Although some women may experience anxiety around scheduling their annual mammogram, they are encouraged to do so, especially now that the technology available locally offers better accuracy in cancer detection and less discomfort.
A mammogram is an X-ray picture of the breast. Doctors use a mammogram to look for early signs of breast cancer.
During a mammogram, your breasts are compressed between two firm surfaces to spread out the breast tissue. Then an X-ray captures black-and-white images that are displayed on a computer screen and examined for signs of cancer. Mammograms play a key role in breast cancer screening. They can detect breast cancer before it causes signs and symptoms. Mammograms have been shown to reduce the risk of dying of breast cancer.
A traditional mammogram creates two-dimensional images of the breast. A newer type of mammogram, the 3D mammogram, creates, like the name suggests, three-dimensional images of the breast.
A 3D mammogram (also known as breast tomosynthesis) is an imaging study that combines multiple breast X-rays to create a three-dimensional picture of the breast.
Dr Tonya Roker-Davis at the Family Medicine Center said 3D mammography is used to detect breast cancer in patients without signs and symptoms.
“As a diagnostic tool, it is used to investigate the cause of a breast lump or other breast abnormalities. At the Family Medicine Center, we are also able to utilize 3D mammography to perform biopsies if a suspicious breast lump is found,” she told Tribune Health.
Dr Roker-Davis said 3D technology offers much more information than traditional breast examinations do.
“In the past, mammograms were painful for a large majority of patients. Advanced technology has resulted in a more comfortable experience. Some women may experience mild discomfort during the process as a result of the slight pressure applied to the breast by the machine. However, this is normal and short-lived. I would advise women to avoid factors that increase breast tenderness prior to the procedure. This includes the week prior to mestruation (breasts may be more sensitive during the pre-menstrual period) and caffeine (as it has shown to increase breast tenderness in some women).”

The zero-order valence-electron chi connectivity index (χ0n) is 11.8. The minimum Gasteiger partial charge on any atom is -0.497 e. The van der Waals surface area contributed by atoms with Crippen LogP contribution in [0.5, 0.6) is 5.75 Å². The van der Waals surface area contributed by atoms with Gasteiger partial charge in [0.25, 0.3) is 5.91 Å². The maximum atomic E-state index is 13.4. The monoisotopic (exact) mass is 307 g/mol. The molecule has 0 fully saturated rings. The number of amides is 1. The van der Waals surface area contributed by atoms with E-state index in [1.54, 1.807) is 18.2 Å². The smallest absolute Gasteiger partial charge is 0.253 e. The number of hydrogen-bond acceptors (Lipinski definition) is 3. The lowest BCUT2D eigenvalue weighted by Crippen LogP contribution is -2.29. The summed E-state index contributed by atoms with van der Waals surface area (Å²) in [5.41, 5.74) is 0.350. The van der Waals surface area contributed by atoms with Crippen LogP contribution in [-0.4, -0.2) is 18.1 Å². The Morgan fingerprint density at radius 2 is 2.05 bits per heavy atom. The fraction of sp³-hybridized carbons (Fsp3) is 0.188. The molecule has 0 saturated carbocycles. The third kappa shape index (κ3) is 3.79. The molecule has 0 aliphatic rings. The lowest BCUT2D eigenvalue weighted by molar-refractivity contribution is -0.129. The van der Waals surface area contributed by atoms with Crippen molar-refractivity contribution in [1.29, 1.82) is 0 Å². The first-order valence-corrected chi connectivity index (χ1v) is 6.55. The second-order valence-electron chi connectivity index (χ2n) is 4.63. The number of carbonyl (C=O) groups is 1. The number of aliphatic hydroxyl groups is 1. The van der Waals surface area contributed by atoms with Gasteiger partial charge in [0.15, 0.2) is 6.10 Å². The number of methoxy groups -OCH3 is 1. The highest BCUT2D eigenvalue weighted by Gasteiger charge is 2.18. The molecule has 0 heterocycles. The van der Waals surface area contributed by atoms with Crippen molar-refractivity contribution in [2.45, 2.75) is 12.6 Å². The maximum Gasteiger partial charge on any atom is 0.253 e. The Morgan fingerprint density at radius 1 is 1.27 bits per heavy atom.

This type of mammography, she said, provides more images of the breast in thin sections of breast tissue.
“This makes it more accurate and more precise than 2D mammography. It allows the radiologist and the physician to view the breast tissue layer by layer as opposed to a flat image. This is best explained using the analogy of a book. If you look from above at the book, you are able to see the cover but not the actual pages. This describes standard mammography. However, if you were to open the book you can go through the entire book…page by page to see every layer between the covers. This is how 3D mammography works,” she explained.
Dr Roker-Davis said 3D mammography has several benefits in that it detects more cancers than standard mammography, reduces the need for follow-up imaging, and improves breast cancer detection in dense breast tissue and is overall more comfortable for the patient.
With October being Breast Cancer Awareness Month, she is encouraging women not to hesitate in scheduling breast cancer exams.
“Women should always speak to their healthcare providers about the benefits and risks of screening tests when deciding when to start and how often to get a mammogram. As a general rule, screening should begin at age 40. However, based on your risk factors for breast cancer, your healthcare provider may recommend screening at an earlier age,” she said.
“Women should have mammograms performed annually. A yearly mammogram for women ages 40 years and older helps women to become proactive as it relates to earlier detection of breast cancer. This results in less aggressive treatment options if necessary and an increased chance of survival.”